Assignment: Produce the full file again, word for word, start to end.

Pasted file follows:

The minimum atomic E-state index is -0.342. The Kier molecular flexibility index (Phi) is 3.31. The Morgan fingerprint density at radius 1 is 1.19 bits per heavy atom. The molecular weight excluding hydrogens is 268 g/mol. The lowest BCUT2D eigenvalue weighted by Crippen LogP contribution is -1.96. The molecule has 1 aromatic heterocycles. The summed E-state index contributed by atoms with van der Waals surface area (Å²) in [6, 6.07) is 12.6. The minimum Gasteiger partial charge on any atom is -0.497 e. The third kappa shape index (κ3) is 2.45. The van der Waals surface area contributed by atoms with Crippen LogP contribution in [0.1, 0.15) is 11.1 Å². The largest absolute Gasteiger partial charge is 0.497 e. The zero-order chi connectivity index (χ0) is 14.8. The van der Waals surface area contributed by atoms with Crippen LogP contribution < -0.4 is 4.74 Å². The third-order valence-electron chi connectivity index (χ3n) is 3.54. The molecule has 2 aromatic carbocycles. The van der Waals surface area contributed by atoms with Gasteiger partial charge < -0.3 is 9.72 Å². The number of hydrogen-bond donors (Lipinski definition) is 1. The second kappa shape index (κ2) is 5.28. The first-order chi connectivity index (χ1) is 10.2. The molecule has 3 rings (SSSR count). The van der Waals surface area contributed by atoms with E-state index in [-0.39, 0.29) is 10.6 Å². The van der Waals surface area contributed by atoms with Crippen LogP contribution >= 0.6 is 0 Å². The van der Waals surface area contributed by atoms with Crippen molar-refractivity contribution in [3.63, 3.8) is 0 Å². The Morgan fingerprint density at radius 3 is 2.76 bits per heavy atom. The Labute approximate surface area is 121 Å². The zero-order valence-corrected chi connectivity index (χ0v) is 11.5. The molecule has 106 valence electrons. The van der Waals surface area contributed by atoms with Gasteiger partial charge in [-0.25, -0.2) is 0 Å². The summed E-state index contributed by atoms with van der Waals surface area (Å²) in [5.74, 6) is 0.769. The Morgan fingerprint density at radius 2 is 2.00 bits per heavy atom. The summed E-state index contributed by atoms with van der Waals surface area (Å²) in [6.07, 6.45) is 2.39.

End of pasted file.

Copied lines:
The minimum atomic E-state index is -0.342. The Kier molecular flexibility index (Phi) is 3.31. The Morgan fingerprint density at radius 1 is 1.19 bits per heavy atom. The molecular weight excluding hydrogens is 268 g/mol. The lowest BCUT2D eigenvalue weighted by Crippen LogP contribution is -1.96. The molecule has 1 aromatic heterocycles. The summed E-state index contributed by atoms with van der Waals surface area (Å²) in [6, 6.07) is 12.6. The minimum Gasteiger partial charge on any atom is -0.497 e. The third kappa shape index (κ3) is 2.45. The van der Waals surface area contributed by atoms with Crippen LogP contribution in [0.1, 0.15) is 11.1 Å². The largest absolute Gasteiger partial charge is 0.497 e. The zero-order chi connectivity index (χ0) is 14.8. The van der Waals surface area contributed by atoms with Crippen LogP contribution < -0.4 is 4.74 Å². The third-order valence-electron chi connectivity index (χ3n) is 3.54. The molecule has 2 aromatic carbocycles. The van der Waals surface area contributed by atoms with Gasteiger partial charge < -0.3 is 9.72 Å². The number of hydrogen-bond donors (Lipinski definition) is 1. The second kappa shape index (κ2) is 5.28. The first-order chi connectivity index (χ1) is 10.2. The molecule has 3 rings (SSSR count). The van der Waals surface area contributed by atoms with E-state index in [-0.39, 0.29) is 10.6 Å². The van der Waals surface area contributed by atoms with Crippen LogP contribution >= 0.6 is 0 Å². The van der Waals surface area contributed by atoms with Crippen molar-refractivity contribution in [3.63, 3.8) is 0 Å². The Morgan fingerprint density at radius 3 is 2.76 bits per heavy atom. The Labute approximate surface area is 121 Å². The zero-order valence-corrected chi connectivity index (χ0v) is 11.5. The molecule has 106 valence electrons. The van der Waals surface area contributed by atoms with Gasteiger partial charge in [-0.25, -0.2) is 0 Å². The summed E-state index contributed by atoms with van der Waals surface area (Å²) in [5.74, 6) is 0.769. The Morgan fingerprint density at radius 2 is 2.00 bits per heavy atom. The summed E-state index contributed by atoms with van der Waals surface area (Å²) in [6.07, 6.45) is 2.39.